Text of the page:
Fixin’ up some chili
Here come those weird days of winter, after the holidays and before the Super Bowl, where we promptly forget about our New Year’s resolutions and do just about anything to stay warm and interested. If you live in a part of the country where it’s cold – and that’s pretty much any place except Texas or Florida – you may want to give some thought to cookin’ up a big pot o’ chili.
A number of regions lay claim to creating the humble bowl of red, but the story I’ve heard most often is that the spicy meat concoction was created by the chili queens of 1880s-era San Antonio who came up with the recipe we still use and enhance to this day. And of course, different cooks will put different ingredients in their versions of chili.
The big argument is whether or not to add beans to chili. Now most enlightened thinkers say no, beans take up space that more meat could better occupy. My in-laws, who live up in New York state, swear up and down that true chili has beans in it but what do they know – they consider grilled weenies real barbecue. I suppose you can put anything you want in chili – including turkey, pork, duck, even beans – as long as you can find someone to eat it. Count me out! (I saw a TV movie one time, I think it had Willie Nelson and Kris Kristofferson in it, and although the title escapes me I will never forget what one character said: “I’d have to kill somebody who put lima beans in my chili.” Or something like that.)
A righteous pot of chili ought to contain some sort of beef, chiles (or chili powder) and maybe some tomato sauce if you roll that way. For years I have used the recipe you see at the top of this post (click to enlarge it), supplied on a handy post card by the Lone Star Brewing Company of San Antonio, Texas. I am fairly sure you can buy everything the recipe requires pretty much any place in the country; if you can’t find coarse ground beef you can always slap in a pound or two of hamburger. My daughter went off to college and now she’s on some kind of anti-beef kick; now when she’s home I gotta use ground turkey in my chili. That works, too.
Years ago I got this book, A Bowl of Red, by Texas writer Frank X. Tolbert and that’s supposed to be the bible of chili heads nationwide. I kind of think this guy was full of bull (or Lone Star beer) when he wrote this book, because he even sings the praises of chili made at Chasen’s restaurant in Beverly Hills for movie stars, and he talks about how great some brands of canned chili are. Well, I am partial to Wolf Brand in a can – but with no beans!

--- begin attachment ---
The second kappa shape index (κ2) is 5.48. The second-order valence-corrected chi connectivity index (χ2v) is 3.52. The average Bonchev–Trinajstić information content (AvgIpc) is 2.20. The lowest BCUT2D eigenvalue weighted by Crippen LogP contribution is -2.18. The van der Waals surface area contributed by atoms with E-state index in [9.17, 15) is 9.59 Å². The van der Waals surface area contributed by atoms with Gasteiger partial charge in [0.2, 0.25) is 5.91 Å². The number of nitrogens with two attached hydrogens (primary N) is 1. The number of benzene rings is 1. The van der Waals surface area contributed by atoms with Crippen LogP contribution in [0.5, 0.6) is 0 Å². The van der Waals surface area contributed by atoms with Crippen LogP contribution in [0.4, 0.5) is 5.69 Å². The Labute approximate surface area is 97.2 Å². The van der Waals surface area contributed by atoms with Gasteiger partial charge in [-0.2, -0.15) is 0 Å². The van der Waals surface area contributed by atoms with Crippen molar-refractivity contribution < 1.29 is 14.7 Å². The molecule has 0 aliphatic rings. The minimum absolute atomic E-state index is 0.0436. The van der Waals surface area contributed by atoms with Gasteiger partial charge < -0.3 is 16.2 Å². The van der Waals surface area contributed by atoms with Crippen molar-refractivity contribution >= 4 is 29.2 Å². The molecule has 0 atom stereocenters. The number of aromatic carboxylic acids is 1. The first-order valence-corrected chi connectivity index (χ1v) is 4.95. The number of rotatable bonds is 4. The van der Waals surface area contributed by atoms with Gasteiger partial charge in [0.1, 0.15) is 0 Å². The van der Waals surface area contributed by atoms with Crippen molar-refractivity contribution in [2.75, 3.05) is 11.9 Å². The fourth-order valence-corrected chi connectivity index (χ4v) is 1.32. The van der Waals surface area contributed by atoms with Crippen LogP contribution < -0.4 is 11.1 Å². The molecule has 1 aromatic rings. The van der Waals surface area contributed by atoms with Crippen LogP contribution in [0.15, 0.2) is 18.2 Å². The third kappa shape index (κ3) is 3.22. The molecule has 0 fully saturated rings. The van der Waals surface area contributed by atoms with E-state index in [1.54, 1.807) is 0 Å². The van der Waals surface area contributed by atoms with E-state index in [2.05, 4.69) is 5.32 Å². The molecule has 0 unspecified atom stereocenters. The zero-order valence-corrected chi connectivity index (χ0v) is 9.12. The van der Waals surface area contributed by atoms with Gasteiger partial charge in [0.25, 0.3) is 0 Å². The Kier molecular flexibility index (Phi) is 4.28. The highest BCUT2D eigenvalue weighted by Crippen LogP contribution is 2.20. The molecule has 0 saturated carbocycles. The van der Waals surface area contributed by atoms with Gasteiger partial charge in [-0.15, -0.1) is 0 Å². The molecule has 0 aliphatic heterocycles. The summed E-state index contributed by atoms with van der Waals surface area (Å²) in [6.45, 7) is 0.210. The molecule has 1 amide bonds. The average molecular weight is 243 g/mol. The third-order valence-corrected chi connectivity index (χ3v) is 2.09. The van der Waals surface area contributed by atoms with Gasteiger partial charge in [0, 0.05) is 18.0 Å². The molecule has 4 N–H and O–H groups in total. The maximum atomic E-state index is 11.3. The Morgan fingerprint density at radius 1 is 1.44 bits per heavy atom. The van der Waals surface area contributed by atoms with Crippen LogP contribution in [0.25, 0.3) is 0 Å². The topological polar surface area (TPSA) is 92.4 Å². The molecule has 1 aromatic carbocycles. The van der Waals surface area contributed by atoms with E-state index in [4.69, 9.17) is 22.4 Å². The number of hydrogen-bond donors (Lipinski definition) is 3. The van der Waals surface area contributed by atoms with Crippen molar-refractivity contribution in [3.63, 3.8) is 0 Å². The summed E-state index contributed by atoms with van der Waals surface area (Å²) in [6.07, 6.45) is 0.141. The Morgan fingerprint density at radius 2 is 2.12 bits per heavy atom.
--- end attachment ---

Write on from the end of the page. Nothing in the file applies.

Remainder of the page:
Anyway, the followers of this Tolbert fellow (he died a while back) still operate some kind of International Chili Appreciation Society and stage cookoffs in a place called Terlingua, along the Texas-Mexico border in the middle of freakin’ nowhere. I never was a follower of organized religion, so I really don’t know what these chili heads stand for but like those beans, you are quite welcome to explore on your own.
Chili is of course the national dish of Texas, and when you are in Austin there is one great place to get some chili. It’s called the Texas Chili Parlor, and it’s located on Lavaca Street near the Capitol. They have all kinds of chili and other stuff (their enchiladas are pretty tasty) and they’ll even put beans in your bowl for you while looking the other way. If you order their super-hot XXXX chili, before they serve it you have to sign a release saying you won’t hold them responsible for a heart attack or any catastrophes in your underwear.
I like the chili over at Shady Grove too, that’s a pretty nice place. San Antonio has a bunch of great places to get chili (try La Paloma or Casa Rio on the Riverwalk) and in Houston, well, the best chili I’ve had here is at my house. Check out the recipe above and play some of these tunes. Enjoy your chili, with or without beans (remember to open a window), and here’s hoping it keeps you warm this winter!